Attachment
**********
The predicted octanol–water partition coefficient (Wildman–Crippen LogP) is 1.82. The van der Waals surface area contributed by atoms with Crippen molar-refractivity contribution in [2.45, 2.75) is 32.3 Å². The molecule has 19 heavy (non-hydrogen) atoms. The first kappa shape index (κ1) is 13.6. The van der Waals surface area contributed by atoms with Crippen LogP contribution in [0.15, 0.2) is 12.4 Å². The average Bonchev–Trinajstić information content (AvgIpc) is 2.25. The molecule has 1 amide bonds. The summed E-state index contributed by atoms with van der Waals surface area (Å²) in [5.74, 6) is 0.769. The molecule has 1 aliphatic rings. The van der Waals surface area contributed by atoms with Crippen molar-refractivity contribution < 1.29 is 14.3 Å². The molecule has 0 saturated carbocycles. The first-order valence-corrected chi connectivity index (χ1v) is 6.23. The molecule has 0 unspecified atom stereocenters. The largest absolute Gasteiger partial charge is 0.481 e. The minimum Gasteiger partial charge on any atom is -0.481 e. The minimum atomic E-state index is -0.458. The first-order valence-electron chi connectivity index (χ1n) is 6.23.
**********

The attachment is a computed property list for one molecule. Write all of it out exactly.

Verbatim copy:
The predicted octanol–water partition coefficient (Wildman–Crippen LogP) is 1.82. The van der Waals surface area contributed by atoms with Crippen molar-refractivity contribution in [2.45, 2.75) is 32.3 Å². The molecule has 19 heavy (non-hydrogen) atoms. The first kappa shape index (κ1) is 13.6. The van der Waals surface area contributed by atoms with Crippen LogP contribution in [0.15, 0.2) is 12.4 Å². The average Bonchev–Trinajstić information content (AvgIpc) is 2.25. The molecule has 1 amide bonds. The summed E-state index contributed by atoms with van der Waals surface area (Å²) in [5.74, 6) is 0.769. The molecule has 1 aliphatic rings. The van der Waals surface area contributed by atoms with Crippen molar-refractivity contribution < 1.29 is 14.3 Å². The molecule has 0 saturated carbocycles. The first-order valence-corrected chi connectivity index (χ1v) is 6.23. The molecule has 0 unspecified atom stereocenters. The largest absolute Gasteiger partial charge is 0.481 e. The minimum Gasteiger partial charge on any atom is -0.481 e. The minimum atomic E-state index is -0.458. The first-order valence-electron chi connectivity index (χ1n) is 6.23.